Economic Benefits

Like all the state's feed distributors, Whitman's Feed in North Bennington depends on rail to receive grain.• Shipping by rail instead of truck reduces pollution (on average) by two-thirds, noise by one half, uses only 29% of the fuel and produces only 23% as much greenhouse gasses. These environmental benefits also have an economic impact to Vermont.

• Rail links to important eastern centers will keep Vermont on the map in an era of declining transportation options.

• Rail supports industrial development – and jobs. Some companies won't locate without rail access. For others it provides access to new markets and enables expansion.

• Rail upgrades are a fraction of the cost of highway projects.

• Rail transport lowers prices for commodities in Vermont such as gasoline, salt and feed grain.

According to U.S. Department of Commerce data, every dollar spent on investments in our freight railroads — tracks, equipment, locomotives, bridges — yields $3 in economic output (a 200% rate of return!). In addition, each $1 billion of rail investment creates 20,000 jobs.

In late 2004, the Railroad Association of Vermont commissioned an economic impact study by Northern Economic Consulting, Inc., of Westford (Richard Heaps and Arthur Woolf, principals). The report entitled, The Economic Impact of Vermont Rail Industry on the Vermont Economy, was delivered to the Senate and House Transportation Committees and Agency of Transportation in early March 2005.

173 railroaders in Vermont make our trains go.  Average wages & benefits for railroad employees in Vermont is $84,650.  In Vermont, that's a good job.  Each railroad job supports 4.5 other jobs (based on national averages).  Employees contribute to the community in a variety of ways besides their work and pay above-average taxes to support community services that benefit all.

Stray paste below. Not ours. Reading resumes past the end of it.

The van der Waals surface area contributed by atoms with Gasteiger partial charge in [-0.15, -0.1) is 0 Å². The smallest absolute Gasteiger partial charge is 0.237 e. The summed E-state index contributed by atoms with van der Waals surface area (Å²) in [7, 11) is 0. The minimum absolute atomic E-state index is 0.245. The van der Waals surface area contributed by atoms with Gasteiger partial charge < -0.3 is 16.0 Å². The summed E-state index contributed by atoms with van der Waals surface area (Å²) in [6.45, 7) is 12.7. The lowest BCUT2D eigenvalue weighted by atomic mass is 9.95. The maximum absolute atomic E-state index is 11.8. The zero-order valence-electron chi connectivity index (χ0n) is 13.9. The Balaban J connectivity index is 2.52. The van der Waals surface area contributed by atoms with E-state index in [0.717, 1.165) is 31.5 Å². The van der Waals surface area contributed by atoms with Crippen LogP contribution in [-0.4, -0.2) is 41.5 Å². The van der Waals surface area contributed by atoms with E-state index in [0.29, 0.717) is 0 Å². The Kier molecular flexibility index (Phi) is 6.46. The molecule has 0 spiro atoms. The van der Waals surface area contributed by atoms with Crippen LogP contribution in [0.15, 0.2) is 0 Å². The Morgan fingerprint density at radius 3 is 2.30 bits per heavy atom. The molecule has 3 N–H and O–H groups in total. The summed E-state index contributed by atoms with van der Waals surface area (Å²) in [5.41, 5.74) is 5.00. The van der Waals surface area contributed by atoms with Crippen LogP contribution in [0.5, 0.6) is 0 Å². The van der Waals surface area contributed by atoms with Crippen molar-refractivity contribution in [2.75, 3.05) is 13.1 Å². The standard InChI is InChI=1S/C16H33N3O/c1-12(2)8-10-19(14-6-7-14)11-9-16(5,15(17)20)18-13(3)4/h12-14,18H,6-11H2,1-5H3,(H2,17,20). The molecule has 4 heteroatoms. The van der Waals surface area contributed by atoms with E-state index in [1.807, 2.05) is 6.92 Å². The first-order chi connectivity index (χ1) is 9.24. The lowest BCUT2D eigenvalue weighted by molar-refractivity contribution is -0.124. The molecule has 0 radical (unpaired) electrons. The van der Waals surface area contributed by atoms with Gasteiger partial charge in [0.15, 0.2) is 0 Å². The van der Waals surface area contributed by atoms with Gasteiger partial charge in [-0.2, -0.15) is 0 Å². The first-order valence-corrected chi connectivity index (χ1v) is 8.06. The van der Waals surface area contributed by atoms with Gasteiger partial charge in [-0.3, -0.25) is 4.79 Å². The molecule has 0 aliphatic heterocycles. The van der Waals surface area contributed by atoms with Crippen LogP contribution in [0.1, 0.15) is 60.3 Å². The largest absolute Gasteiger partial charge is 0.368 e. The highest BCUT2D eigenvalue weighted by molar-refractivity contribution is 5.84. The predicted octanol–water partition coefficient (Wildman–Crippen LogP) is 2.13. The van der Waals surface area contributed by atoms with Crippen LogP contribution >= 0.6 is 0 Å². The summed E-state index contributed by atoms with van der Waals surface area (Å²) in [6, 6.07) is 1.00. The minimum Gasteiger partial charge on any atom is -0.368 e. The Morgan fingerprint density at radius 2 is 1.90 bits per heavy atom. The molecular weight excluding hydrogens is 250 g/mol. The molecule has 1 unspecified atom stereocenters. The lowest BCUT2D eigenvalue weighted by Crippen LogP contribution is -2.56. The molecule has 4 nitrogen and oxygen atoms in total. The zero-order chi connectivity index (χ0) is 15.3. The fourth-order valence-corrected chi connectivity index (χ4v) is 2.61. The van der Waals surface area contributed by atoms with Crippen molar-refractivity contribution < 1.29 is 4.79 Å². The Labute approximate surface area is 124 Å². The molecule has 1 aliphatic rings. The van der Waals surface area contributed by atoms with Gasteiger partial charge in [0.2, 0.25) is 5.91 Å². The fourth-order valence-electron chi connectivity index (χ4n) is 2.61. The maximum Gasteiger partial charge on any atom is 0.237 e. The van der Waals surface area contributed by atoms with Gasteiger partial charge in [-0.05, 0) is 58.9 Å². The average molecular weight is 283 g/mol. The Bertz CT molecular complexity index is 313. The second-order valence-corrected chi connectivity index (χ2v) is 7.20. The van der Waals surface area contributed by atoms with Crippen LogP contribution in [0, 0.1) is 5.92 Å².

In addition 750 retired railroaders call Vermont Home. Railroad retirement pays $14 million a year to Vermonters (a sizable economic force). 

Leased rail property earned the state $620,583.51 in FY 2006, provides a critical transportation service without which certain business activities would not take place in Vermont; transports natural resource products and commodities to and from Vermont at lower rates as compared to other modes of transportation allowing many Vermont businesses to remain competitive regionally and nationally; lowers consumer prices in Vermont for in-bound commodities because of lower transport rates; transports petroleum and gas heating products on a just-in-time basis that could not be delivered by highway transport without large, above ground storage facilities state-wide; offers interstate passenger rail access to Amtrak providing an alternate means of transportation for visitors seeking that transportation experience and for those without automobiles thus enhancing the attractiveness of Vermont as a destination choice and potentially increases tourism visits generating additional economic activity; offers intrastate passenger rail excursion and tourist trains for visitors and Vermonters alike; significantly reduces highway infrastructure cost from diversion of heavy truck traffic from state and national highway systems; reduces/avoids the economic cost of a degraded environment as a less polluting and more fuel efficient transportation choice and by reducing highway congestion that mitigates air pollution, noise and negative aesthetic impacts that threaten the rural character of the Vermont landscape and way of life, qualities that make Vermont an attractive and enjoyable place to live, work, visit and start a business.

See also:

Association of American Railroads report on freight rail contributions to the US economy

Report Shows Doweaster Train Generates Billions of Dollars for Maine's Economy